KABUL The senior U.S. commander in Afghanistan will have greater freedom to strike at the Taliban under broad new powers approved last month by President Barack Obama, U.S. Defence Secretary Ash Carter said on Tuesday.
Carter, on an unannounced visit to Afghanistan, said the powers granted General John Nicholson would allow "much more efficient use and effective use of the forces we have here as well as the Afghan forces."
The new authorities give U.S. forces greater ability to accompany and enable Afghan forces battling a resilient Taliban insurgency, while also allowing greater use of U.S. air power, particularly close air support. Previously, Nicholson - who commands both the NATO-led Resolute Support mission and a separate U.S. counterterrorism mission - was only allowed to take action against the Taliban "in extremis," or moments when assistance was needed to prevent a significant Afghan military setback.
"Whereas previously he waited until a situation had developed in which Afghan forces really needed our enabling support, now he's able to look ahead," Carter said at a talk with American troops at Bagram air base, flanked by Nicholson.
"That's a better way of making use of what we have here now," he said.
Afghan forces, fighting largely on their own since the NATO-led mission ended most combat operations in 2014, have frequently asked for more combat assistance from their allies, particularly for close air strikes.
Nicholson said the broader authorities were being used "almost daily" in support of Afghan forces. He pointed to a significant pickup in the pace of U.S. operations 18 months after the end of the main NATO combat mission.
A U.S. military official said the new authorities had been used a couple of dozen times since they were approved by the White House in June.
Carter's visit comes days after Obama shelved plans to cut the U.S. force in Afghanistan nearly in half by year's end, opting instead to keep 8,400 troops there through to the end of his presidency in January.
Of that number, around 3,000 will be advising Afghan troops, and 3,300 will be working as "enablers" in support roles, Nicholson said. An additional 400 troops based "over the horizon" - outside Afghanistan - will round out the U.S. contribution to the NATO mission. An additional 2,150 U.S. troops will be focussed on counterterrorism operations, he said.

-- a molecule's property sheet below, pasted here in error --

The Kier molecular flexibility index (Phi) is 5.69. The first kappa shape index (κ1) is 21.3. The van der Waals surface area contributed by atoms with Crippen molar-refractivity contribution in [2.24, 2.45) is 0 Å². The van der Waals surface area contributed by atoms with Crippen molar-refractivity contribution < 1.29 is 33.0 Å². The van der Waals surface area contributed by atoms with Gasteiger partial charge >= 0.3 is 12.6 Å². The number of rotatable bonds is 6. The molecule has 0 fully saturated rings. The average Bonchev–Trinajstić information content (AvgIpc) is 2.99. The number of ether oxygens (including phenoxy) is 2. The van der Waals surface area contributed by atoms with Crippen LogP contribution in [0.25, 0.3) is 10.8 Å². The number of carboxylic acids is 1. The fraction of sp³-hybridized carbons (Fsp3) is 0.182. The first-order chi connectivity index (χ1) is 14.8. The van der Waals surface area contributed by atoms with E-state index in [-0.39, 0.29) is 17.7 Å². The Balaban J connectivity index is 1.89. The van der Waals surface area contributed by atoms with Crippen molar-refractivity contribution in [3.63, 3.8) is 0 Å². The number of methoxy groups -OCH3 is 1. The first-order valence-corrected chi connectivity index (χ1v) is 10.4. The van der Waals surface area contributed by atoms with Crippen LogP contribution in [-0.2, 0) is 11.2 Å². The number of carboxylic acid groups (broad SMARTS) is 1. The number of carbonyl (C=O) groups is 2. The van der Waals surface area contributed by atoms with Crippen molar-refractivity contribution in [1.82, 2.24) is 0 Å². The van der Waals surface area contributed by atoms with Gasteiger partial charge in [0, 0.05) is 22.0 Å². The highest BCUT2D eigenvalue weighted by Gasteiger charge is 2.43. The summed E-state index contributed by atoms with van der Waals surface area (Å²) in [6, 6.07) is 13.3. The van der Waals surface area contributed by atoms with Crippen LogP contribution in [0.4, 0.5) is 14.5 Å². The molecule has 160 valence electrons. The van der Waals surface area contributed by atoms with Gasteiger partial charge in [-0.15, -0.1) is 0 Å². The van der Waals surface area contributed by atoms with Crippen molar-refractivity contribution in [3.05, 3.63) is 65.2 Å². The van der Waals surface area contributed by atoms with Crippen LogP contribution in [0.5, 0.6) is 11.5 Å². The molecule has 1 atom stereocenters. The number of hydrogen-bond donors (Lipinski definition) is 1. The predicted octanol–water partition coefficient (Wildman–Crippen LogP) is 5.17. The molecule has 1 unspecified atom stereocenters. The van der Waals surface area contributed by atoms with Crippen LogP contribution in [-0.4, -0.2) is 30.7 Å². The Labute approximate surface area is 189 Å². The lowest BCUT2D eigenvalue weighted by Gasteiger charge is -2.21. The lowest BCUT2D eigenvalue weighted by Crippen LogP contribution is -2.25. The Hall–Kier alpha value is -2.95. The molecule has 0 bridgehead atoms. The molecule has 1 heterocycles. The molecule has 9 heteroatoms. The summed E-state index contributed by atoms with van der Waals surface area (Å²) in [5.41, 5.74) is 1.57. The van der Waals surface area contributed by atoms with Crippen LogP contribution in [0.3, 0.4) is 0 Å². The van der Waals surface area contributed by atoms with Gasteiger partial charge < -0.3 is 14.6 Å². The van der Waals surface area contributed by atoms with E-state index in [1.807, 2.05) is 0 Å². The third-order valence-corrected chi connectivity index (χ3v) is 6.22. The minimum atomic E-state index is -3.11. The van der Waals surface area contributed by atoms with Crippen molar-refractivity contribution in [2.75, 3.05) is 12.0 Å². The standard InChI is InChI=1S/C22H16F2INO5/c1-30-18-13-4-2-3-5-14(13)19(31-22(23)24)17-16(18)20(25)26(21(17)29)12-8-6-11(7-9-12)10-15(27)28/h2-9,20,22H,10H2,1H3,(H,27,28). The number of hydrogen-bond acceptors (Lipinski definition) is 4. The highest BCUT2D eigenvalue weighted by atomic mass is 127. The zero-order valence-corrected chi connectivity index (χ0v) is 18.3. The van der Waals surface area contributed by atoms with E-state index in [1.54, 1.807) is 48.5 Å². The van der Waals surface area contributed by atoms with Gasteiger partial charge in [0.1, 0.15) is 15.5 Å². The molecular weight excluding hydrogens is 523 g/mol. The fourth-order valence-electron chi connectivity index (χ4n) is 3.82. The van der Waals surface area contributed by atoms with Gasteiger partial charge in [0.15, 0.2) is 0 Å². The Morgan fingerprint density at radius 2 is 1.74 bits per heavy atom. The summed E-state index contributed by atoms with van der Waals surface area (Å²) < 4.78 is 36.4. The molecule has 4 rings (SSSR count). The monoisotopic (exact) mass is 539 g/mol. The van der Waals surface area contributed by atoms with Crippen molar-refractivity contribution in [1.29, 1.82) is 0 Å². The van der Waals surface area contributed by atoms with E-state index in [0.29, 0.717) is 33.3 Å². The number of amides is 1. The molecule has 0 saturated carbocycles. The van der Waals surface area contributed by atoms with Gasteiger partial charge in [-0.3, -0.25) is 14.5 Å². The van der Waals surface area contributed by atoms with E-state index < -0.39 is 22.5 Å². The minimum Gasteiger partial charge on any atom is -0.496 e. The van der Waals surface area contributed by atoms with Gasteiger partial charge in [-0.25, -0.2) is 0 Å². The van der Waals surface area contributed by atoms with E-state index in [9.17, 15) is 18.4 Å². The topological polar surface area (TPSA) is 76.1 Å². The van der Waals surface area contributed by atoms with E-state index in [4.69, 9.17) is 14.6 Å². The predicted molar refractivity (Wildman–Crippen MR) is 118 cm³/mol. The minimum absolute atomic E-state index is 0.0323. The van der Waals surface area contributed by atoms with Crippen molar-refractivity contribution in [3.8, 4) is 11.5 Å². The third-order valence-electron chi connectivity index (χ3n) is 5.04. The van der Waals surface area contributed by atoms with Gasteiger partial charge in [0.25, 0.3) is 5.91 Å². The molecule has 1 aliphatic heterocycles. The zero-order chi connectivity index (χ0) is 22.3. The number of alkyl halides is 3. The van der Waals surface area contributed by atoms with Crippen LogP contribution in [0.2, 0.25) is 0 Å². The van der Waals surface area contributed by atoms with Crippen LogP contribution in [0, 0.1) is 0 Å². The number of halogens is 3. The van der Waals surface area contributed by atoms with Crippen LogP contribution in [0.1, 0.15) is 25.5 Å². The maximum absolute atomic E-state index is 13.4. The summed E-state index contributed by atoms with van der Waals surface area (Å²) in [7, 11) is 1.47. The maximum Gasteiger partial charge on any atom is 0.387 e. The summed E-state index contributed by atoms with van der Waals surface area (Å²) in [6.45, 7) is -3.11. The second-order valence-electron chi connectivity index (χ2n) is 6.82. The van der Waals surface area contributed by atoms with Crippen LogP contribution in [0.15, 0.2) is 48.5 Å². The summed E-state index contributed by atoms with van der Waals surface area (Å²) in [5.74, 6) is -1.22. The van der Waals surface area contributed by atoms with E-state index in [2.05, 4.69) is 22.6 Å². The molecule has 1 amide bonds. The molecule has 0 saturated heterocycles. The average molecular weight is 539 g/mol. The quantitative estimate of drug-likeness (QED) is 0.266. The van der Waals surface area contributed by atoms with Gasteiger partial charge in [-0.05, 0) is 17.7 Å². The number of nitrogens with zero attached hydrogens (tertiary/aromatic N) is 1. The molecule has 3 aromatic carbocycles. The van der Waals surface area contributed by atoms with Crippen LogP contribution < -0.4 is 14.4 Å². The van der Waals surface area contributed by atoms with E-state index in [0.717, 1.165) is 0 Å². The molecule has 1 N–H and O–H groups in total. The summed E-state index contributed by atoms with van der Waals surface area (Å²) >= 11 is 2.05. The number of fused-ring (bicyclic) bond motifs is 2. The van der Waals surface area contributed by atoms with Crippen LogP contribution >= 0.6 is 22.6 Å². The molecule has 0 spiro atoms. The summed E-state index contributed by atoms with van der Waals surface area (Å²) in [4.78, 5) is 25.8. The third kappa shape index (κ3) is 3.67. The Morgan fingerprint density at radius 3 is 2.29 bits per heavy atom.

As an example of how the new authorities are being used, Nicholson cited "combat enablers" the United States had provided to the Afghans in their fight to expand the territory they control around the northern city of Kunduz. Such enablers can serve in a broad variety of roles, such as engineers or electronic warfare specialists.
He contrasted that with the U.S. role last year, when Kunduz was briefly captured by the Taliban. At that time, the city was defended by Afghan forces battling largely without NATO's support.
"It's more of an offensive nature to that operation that we're assisting," Nicholson told reporters in Bagram.
Americans have been backing up Afghan troops fighting Taliban militants in other hotly contested regions, including Uruzgan and Maiwand in Kandahar province in the south.
"I think all the uses have been right in line with the intended purpose that the president gave us," Nicholson said.
The Taliban have made major gains and are estimated to control more territory than at any time since they were driven from power by a U.S.-led campaign in 2001 aimed at dismantling al Qaeda and denying it safe haven in Afghanistan.
But after a difficult year in 2015, when the insurgents briefly captured Kunduz, Afghan and international officials say government troops have succeeded in stabilising the situation to a large extent.
Carter, who met both Ghani and Chief Executive Abdullah Abdullah as well as senior U.S. military commanders, said it was "critical" that the national unity government formed after disputed elections in 2014 maintained stability.
Ghani thanked the United States as well as other NATO allies who last week pledged to maintain support for Afghanistan. He also praised Afghan forces, who he said had been "standing tall" since the departure of foreign combat forces.
(Reporting by Yeganeh Torbati; editing by Mike Collett-White and Andrew Hay)